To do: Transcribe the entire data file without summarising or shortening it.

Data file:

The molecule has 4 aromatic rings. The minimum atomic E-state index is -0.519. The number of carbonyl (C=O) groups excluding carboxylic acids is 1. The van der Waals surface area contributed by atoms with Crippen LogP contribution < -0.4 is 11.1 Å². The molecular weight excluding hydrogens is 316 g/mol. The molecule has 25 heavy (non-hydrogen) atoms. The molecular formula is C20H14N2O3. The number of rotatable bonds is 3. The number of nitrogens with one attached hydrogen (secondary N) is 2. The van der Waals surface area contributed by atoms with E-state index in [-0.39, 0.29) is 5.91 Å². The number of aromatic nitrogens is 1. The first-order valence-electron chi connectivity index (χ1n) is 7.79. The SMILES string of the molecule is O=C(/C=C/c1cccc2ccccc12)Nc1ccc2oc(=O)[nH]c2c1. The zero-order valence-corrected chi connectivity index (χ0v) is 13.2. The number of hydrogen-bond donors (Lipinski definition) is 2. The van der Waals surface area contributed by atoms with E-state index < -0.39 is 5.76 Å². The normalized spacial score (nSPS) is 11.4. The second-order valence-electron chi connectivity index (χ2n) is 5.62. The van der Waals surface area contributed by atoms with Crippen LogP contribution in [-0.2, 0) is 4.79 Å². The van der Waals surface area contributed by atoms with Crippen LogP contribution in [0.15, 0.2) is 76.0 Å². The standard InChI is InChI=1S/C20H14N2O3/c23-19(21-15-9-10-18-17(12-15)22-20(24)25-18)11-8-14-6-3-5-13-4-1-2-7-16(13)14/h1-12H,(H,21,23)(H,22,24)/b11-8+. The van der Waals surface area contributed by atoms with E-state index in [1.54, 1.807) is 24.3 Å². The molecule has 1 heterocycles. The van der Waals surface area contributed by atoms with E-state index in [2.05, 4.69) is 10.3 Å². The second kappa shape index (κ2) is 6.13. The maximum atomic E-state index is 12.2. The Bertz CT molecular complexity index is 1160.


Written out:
The molecule has 4 aromatic rings. The minimum atomic E-state index is -0.519. The number of carbonyl (C=O) groups excluding carboxylic acids is 1. The van der Waals surface area contributed by atoms with Crippen LogP contribution < -0.4 is 11.1 Å². The molecular weight excluding hydrogens is 316 g/mol. The molecule has 25 heavy (non-hydrogen) atoms. The molecular formula is C20H14N2O3. The number of rotatable bonds is 3. The number of nitrogens with one attached hydrogen (secondary N) is 2. The van der Waals surface area contributed by atoms with E-state index in [-0.39, 0.29) is 5.91 Å². The number of aromatic nitrogens is 1. The first-order valence-electron chi connectivity index (χ1n) is 7.79. The SMILES string of the molecule is O=C(/C=C/c1cccc2ccccc12)Nc1ccc2oc(=O)[nH]c2c1. The zero-order valence-corrected chi connectivity index (χ0v) is 13.2. The number of hydrogen-bond donors (Lipinski definition) is 2. The van der Waals surface area contributed by atoms with E-state index < -0.39 is 5.76 Å². The normalized spacial score (nSPS) is 11.4. The second-order valence-electron chi connectivity index (χ2n) is 5.62. The van der Waals surface area contributed by atoms with Crippen LogP contribution in [-0.2, 0) is 4.79 Å². The van der Waals surface area contributed by atoms with Crippen LogP contribution in [0.15, 0.2) is 76.0 Å². The standard InChI is InChI=1S/C20H14N2O3/c23-19(21-15-9-10-18-17(12-15)22-20(24)25-18)11-8-14-6-3-5-13-4-1-2-7-16(13)14/h1-12H,(H,21,23)(H,22,24)/b11-8+. The van der Waals surface area contributed by atoms with E-state index in [1.54, 1.807) is 24.3 Å². The molecule has 1 heterocycles. The van der Waals surface area contributed by atoms with E-state index in [2.05, 4.69) is 10.3 Å². The second kappa shape index (κ2) is 6.13. The maximum atomic E-state index is 12.2. The Bertz CT molecular complexity index is 1160.